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Top 5 Exercises For Police Officers

Aug 05, 2019

 

Police Officers and First Responders have duties that the rest of the population does not have. We have to be ready at any moment to run, jump, carry, climb, lift, etc. The job requires us to be quick on your feet and be ready for ANYTHING. When emergencies happen, we have no choice but to be ready. 

 

Now the question is.... Do you feel prepared?

 

What we have found is that in the time of emergency, we don't have time to think about HOW we will pick up objects up. We don't have time to think about HOW we will get the task done OR if we will be able to complete the task safely. We just REACT.

 

We are no good to the situation if we are not fit and capable to do our job. 

 
When the time comes, we need to be READY to do the job EFFECTIVELY. 

 

What if I told you, that it is possible to train in the gym to be prepared for these situations? If you can train these movement patterns so many times, your body will KNOW what to do when the time comes. Instead of training muscle groups, train movement patterns that will allow you to be more effective in everyday life.

 
YOU OWE IT TO YOURSELF AND YOUR COMMUNITY TO BE PREPARED. 
ARE YOU?

 

This article will cover our top 5 exercises for LEO and first responders. 

 

1. Agility/Sprints

As LEO and first responders, we need to be able to move on our feet. We need to be QUICK and able to change directions fast.

 

We don't need to be JUST able to move fast once, but we need to be able to move fast repeatedly.

 

Would you be effective in an emergency situation if you gassed out after a few sprints? Imagine if you were sprinting in a crowded environment to move injured people from a dangerous environment to a safe environment. After a few minutes, you become fatigued and unable to continue your objective.  There could be multiple people who need YOU, and you wouldn't be able to help because you weren't prepared.

 

Don't be that officer who isn't ready!

 

Here are some of our favorite agility/sprint drills.

100-400m Runs

- Repeat 4-8 runs at 70-80%

- Note to be careful with top-end speeds, if you are not used to running you have an increased chance for pulling a hamstring when returning to running full speed (hence the 70-80%)

 

4 Cone Box Drill

- 4-6 repeats starting on opposite sides each time

 

Lateral Shuffle 2 Step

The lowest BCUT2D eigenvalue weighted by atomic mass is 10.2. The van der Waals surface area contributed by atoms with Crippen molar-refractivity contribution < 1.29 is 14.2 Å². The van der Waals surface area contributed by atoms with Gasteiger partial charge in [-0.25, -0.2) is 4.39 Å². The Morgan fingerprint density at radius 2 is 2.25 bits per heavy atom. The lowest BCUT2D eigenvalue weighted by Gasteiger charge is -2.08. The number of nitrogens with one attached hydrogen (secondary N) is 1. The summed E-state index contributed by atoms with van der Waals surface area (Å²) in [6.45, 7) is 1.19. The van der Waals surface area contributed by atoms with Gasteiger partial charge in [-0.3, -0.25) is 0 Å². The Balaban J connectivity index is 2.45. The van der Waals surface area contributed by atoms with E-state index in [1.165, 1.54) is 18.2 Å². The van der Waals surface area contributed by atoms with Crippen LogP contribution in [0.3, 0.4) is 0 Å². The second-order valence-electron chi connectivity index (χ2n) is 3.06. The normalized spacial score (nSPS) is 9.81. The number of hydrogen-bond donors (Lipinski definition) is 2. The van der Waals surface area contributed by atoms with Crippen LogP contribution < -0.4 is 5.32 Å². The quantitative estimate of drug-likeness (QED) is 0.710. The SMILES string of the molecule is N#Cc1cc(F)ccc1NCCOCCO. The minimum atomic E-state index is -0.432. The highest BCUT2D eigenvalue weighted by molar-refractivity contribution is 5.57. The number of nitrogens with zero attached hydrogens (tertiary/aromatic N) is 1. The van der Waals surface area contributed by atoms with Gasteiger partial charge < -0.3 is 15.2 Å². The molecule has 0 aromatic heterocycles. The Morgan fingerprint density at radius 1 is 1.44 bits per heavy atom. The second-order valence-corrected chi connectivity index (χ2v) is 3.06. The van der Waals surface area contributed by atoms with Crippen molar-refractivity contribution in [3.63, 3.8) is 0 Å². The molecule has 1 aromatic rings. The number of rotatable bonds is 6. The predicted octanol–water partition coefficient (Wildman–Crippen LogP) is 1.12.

- 4-5 sets of max touches in 20 seconds

- Stay low to the ground

 

Shuttles with Different Start Positions

- Start on one cone, run 10-20 yards, touch the cone, sprint back

- These should be progressed from running down and back to running down and back 2-3 times

- 6-8 shuttle sprint sets

- Change your start position every set of sprints. Set 1 you can start on your back, get up and run. Set 2 you can start on your belly. Set 3 you can start with your back to the cones. Set 4-6 you can line up facing the sides. 

- You want to be able to change directions and pick up speed quickly from different positions. You will not be in a sprinters stance in an emergency situation. We want to be prepared for anything!

 

These are just a few of the way we can improve your agility and sprinting speed. In our Effective Fitness program, we often include short sprints in the middle of a workout. Do some push-ups or squats, then run 200m holding a weight, then onto the next movement. 

 

The key is making this a priority in your training! 

 

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2. Push-Ups/Burpees

We need to be able to get up off the ground quickly! We need a strong upper body to support the demands of our jobs. Push-ups are a GREAT way to improve our functional strength. When in the Academy many of us were great at push-ups but when we finished the Academy we stopped doing them as often. Let's change that!

 

There are plenty of ways to program push-ups into your exercise routine. We can do max sets (3 sets of max reps). We can do EMOMs (every minute on the minute do 5-10 push-ups and continue until you cannot complete the prescribed number of reps). We can do weighted push-ups with a vest/gear on. 

 

If we can't do full push-ups we can work our way down from an incline to the ground over time. The video below shows a way to progress to getting a full push up using a squat rack. The same can be done with boxes or anything that can support your full weight.

 

Burpees are another GREAT option to train this horizontal pressing movement while incorporating the lower body. If you have no equipment, you can get an amazing workout just by doing burpees. Ever tried 10 minutes of burpees or 100 burpees for time? If not, you should..